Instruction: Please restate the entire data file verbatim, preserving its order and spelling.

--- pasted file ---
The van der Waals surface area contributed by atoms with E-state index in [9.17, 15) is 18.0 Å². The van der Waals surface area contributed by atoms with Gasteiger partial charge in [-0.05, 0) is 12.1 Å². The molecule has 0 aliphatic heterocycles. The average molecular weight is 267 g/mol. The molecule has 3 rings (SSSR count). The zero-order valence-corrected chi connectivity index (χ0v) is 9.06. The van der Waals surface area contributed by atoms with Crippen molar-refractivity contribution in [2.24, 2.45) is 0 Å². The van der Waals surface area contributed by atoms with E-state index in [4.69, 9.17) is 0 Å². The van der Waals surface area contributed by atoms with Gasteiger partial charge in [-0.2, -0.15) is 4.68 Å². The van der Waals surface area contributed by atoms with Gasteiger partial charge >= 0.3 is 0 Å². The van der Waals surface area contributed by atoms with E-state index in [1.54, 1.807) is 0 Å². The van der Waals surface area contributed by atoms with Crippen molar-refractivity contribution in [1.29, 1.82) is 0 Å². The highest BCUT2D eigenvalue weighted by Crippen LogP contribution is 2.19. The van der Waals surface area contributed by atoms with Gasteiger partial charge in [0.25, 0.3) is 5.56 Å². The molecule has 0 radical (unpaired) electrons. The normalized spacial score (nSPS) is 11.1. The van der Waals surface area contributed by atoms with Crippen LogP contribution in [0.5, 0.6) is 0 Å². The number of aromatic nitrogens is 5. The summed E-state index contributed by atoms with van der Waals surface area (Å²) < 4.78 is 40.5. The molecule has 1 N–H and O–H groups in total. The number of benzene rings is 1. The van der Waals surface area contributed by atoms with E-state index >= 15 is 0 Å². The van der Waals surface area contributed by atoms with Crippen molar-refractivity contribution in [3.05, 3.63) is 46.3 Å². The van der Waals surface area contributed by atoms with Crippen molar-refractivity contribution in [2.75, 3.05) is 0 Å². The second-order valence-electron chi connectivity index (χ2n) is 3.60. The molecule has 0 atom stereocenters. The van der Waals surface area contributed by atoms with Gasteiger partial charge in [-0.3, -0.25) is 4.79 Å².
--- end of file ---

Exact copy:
The van der Waals surface area contributed by atoms with E-state index in [9.17, 15) is 18.0 Å². The van der Waals surface area contributed by atoms with Gasteiger partial charge in [-0.05, 0) is 12.1 Å². The molecule has 0 aliphatic heterocycles. The average molecular weight is 267 g/mol. The molecule has 3 rings (SSSR count). The zero-order valence-corrected chi connectivity index (χ0v) is 9.06. The van der Waals surface area contributed by atoms with Crippen molar-refractivity contribution in [2.24, 2.45) is 0 Å². The van der Waals surface area contributed by atoms with E-state index in [4.69, 9.17) is 0 Å². The van der Waals surface area contributed by atoms with Gasteiger partial charge in [-0.2, -0.15) is 4.68 Å². The van der Waals surface area contributed by atoms with Gasteiger partial charge >= 0.3 is 0 Å². The van der Waals surface area contributed by atoms with E-state index in [1.54, 1.807) is 0 Å². The van der Waals surface area contributed by atoms with Crippen molar-refractivity contribution in [1.29, 1.82) is 0 Å². The highest BCUT2D eigenvalue weighted by Crippen LogP contribution is 2.19. The van der Waals surface area contributed by atoms with Gasteiger partial charge in [0.25, 0.3) is 5.56 Å². The molecule has 0 radical (unpaired) electrons. The normalized spacial score (nSPS) is 11.1. The van der Waals surface area contributed by atoms with Crippen LogP contribution in [0.5, 0.6) is 0 Å². The number of aromatic nitrogens is 5. The summed E-state index contributed by atoms with van der Waals surface area (Å²) < 4.78 is 40.5. The molecule has 1 N–H and O–H groups in total. The number of benzene rings is 1. The van der Waals surface area contributed by atoms with E-state index >= 15 is 0 Å². The van der Waals surface area contributed by atoms with Crippen molar-refractivity contribution in [3.05, 3.63) is 46.3 Å². The van der Waals surface area contributed by atoms with Crippen molar-refractivity contribution in [2.75, 3.05) is 0 Å². The second-order valence-electron chi connectivity index (χ2n) is 3.60. The molecule has 0 atom stereocenters. The van der Waals surface area contributed by atoms with Gasteiger partial charge in [-0.3, -0.25) is 4.79 Å².